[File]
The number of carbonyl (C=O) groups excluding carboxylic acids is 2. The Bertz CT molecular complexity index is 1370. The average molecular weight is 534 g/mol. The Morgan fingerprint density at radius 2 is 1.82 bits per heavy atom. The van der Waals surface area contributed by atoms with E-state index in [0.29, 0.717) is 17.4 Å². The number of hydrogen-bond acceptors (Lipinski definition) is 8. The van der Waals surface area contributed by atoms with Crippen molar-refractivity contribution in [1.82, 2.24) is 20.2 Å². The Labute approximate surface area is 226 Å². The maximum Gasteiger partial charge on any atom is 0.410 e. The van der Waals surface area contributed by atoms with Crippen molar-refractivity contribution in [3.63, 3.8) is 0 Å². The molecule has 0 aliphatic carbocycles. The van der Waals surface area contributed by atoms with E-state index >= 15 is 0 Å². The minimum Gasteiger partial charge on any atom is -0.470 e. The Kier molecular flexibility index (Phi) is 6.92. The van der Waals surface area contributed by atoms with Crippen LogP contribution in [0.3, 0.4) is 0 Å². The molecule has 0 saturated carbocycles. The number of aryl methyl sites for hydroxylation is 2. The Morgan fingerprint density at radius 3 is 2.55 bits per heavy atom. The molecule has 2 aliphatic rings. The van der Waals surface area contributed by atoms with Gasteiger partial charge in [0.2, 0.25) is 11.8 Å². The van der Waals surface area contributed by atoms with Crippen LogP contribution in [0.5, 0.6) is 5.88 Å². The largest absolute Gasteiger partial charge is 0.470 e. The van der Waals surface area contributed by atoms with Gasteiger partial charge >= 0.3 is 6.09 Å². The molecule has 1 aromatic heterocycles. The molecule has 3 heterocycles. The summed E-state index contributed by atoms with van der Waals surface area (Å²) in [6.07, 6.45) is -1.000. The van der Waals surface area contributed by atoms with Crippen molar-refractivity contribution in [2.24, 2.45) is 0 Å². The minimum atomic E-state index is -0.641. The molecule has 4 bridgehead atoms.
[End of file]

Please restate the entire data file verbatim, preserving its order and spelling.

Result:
The number of carbonyl (C=O) groups excluding carboxylic acids is 2. The Bertz CT molecular complexity index is 1370. The average molecular weight is 534 g/mol. The Morgan fingerprint density at radius 2 is 1.82 bits per heavy atom. The van der Waals surface area contributed by atoms with E-state index in [0.29, 0.717) is 17.4 Å². The number of hydrogen-bond acceptors (Lipinski definition) is 8. The van der Waals surface area contributed by atoms with Crippen molar-refractivity contribution in [1.82, 2.24) is 20.2 Å². The Labute approximate surface area is 226 Å². The maximum Gasteiger partial charge on any atom is 0.410 e. The van der Waals surface area contributed by atoms with Crippen molar-refractivity contribution in [3.63, 3.8) is 0 Å². The molecule has 0 aliphatic carbocycles. The van der Waals surface area contributed by atoms with E-state index >= 15 is 0 Å². The minimum Gasteiger partial charge on any atom is -0.470 e. The Kier molecular flexibility index (Phi) is 6.92. The van der Waals surface area contributed by atoms with Crippen LogP contribution in [0.3, 0.4) is 0 Å². The molecule has 0 saturated carbocycles. The number of aryl methyl sites for hydroxylation is 2. The Morgan fingerprint density at radius 3 is 2.55 bits per heavy atom. The molecule has 2 aliphatic rings. The van der Waals surface area contributed by atoms with Gasteiger partial charge in [0.2, 0.25) is 11.8 Å². The van der Waals surface area contributed by atoms with Crippen LogP contribution in [0.5, 0.6) is 5.88 Å². The largest absolute Gasteiger partial charge is 0.470 e. The van der Waals surface area contributed by atoms with Gasteiger partial charge >= 0.3 is 6.09 Å². The molecule has 1 aromatic heterocycles. The molecule has 3 heterocycles. The summed E-state index contributed by atoms with van der Waals surface area (Å²) in [6.07, 6.45) is -1.000. The van der Waals surface area contributed by atoms with Crippen molar-refractivity contribution in [2.24, 2.45) is 0 Å². The minimum atomic E-state index is -0.641. The molecule has 4 bridgehead atoms.